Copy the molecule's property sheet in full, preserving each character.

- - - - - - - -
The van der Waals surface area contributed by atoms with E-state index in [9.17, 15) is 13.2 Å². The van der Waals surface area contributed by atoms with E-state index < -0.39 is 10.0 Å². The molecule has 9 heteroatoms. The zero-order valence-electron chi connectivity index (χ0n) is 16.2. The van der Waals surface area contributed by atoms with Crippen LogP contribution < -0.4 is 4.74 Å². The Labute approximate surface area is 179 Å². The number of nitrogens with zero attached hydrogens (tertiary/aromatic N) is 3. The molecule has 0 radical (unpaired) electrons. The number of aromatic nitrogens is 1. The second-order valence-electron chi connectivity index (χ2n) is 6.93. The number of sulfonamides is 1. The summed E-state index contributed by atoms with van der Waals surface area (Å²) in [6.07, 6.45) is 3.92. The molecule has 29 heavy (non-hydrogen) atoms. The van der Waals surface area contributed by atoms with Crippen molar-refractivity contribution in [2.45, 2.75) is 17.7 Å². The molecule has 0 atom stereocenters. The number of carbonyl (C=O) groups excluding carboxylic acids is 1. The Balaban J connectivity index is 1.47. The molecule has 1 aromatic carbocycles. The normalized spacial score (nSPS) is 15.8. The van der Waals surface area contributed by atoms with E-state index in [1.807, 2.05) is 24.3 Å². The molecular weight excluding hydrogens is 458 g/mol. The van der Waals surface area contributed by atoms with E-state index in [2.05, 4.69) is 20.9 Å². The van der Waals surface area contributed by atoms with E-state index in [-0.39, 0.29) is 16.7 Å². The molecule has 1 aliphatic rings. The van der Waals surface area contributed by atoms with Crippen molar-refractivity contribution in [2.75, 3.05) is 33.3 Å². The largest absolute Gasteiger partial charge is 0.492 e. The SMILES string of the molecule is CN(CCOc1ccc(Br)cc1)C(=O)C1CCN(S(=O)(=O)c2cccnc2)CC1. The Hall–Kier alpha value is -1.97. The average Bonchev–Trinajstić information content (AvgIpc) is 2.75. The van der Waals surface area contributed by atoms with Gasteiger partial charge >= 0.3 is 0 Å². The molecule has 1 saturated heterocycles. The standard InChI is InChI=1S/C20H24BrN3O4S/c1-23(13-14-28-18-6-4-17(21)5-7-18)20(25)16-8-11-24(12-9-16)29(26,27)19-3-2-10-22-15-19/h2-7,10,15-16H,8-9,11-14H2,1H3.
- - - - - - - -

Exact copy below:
The van der Waals surface area contributed by atoms with E-state index in [9.17, 15) is 13.2 Å². The van der Waals surface area contributed by atoms with E-state index < -0.39 is 10.0 Å². The molecule has 9 heteroatoms. The zero-order valence-electron chi connectivity index (χ0n) is 16.2. The van der Waals surface area contributed by atoms with Crippen LogP contribution < -0.4 is 4.74 Å². The Labute approximate surface area is 179 Å². The number of nitrogens with zero attached hydrogens (tertiary/aromatic N) is 3. The molecule has 0 radical (unpaired) electrons. The number of aromatic nitrogens is 1. The second-order valence-electron chi connectivity index (χ2n) is 6.93. The number of sulfonamides is 1. The summed E-state index contributed by atoms with van der Waals surface area (Å²) in [6.07, 6.45) is 3.92. The molecule has 29 heavy (non-hydrogen) atoms. The van der Waals surface area contributed by atoms with Crippen molar-refractivity contribution in [2.45, 2.75) is 17.7 Å². The molecule has 0 atom stereocenters. The number of carbonyl (C=O) groups excluding carboxylic acids is 1. The Balaban J connectivity index is 1.47. The molecule has 1 aromatic carbocycles. The normalized spacial score (nSPS) is 15.8. The van der Waals surface area contributed by atoms with E-state index in [1.807, 2.05) is 24.3 Å². The molecular weight excluding hydrogens is 458 g/mol. The van der Waals surface area contributed by atoms with E-state index in [2.05, 4.69) is 20.9 Å². The van der Waals surface area contributed by atoms with E-state index in [-0.39, 0.29) is 16.7 Å². The molecule has 1 aliphatic rings. The van der Waals surface area contributed by atoms with Crippen molar-refractivity contribution in [2.75, 3.05) is 33.3 Å². The largest absolute Gasteiger partial charge is 0.492 e. The SMILES string of the molecule is CN(CCOc1ccc(Br)cc1)C(=O)C1CCN(S(=O)(=O)c2cccnc2)CC1. The Hall–Kier alpha value is -1.97. The average Bonchev–Trinajstić information content (AvgIpc) is 2.75. The van der Waals surface area contributed by atoms with Gasteiger partial charge >= 0.3 is 0 Å². The molecule has 1 saturated heterocycles. The standard InChI is InChI=1S/C20H24BrN3O4S/c1-23(13-14-28-18-6-4-17(21)5-7-18)20(25)16-8-11-24(12-9-16)29(26,27)19-3-2-10-22-15-19/h2-7,10,15-16H,8-9,11-14H2,1H3.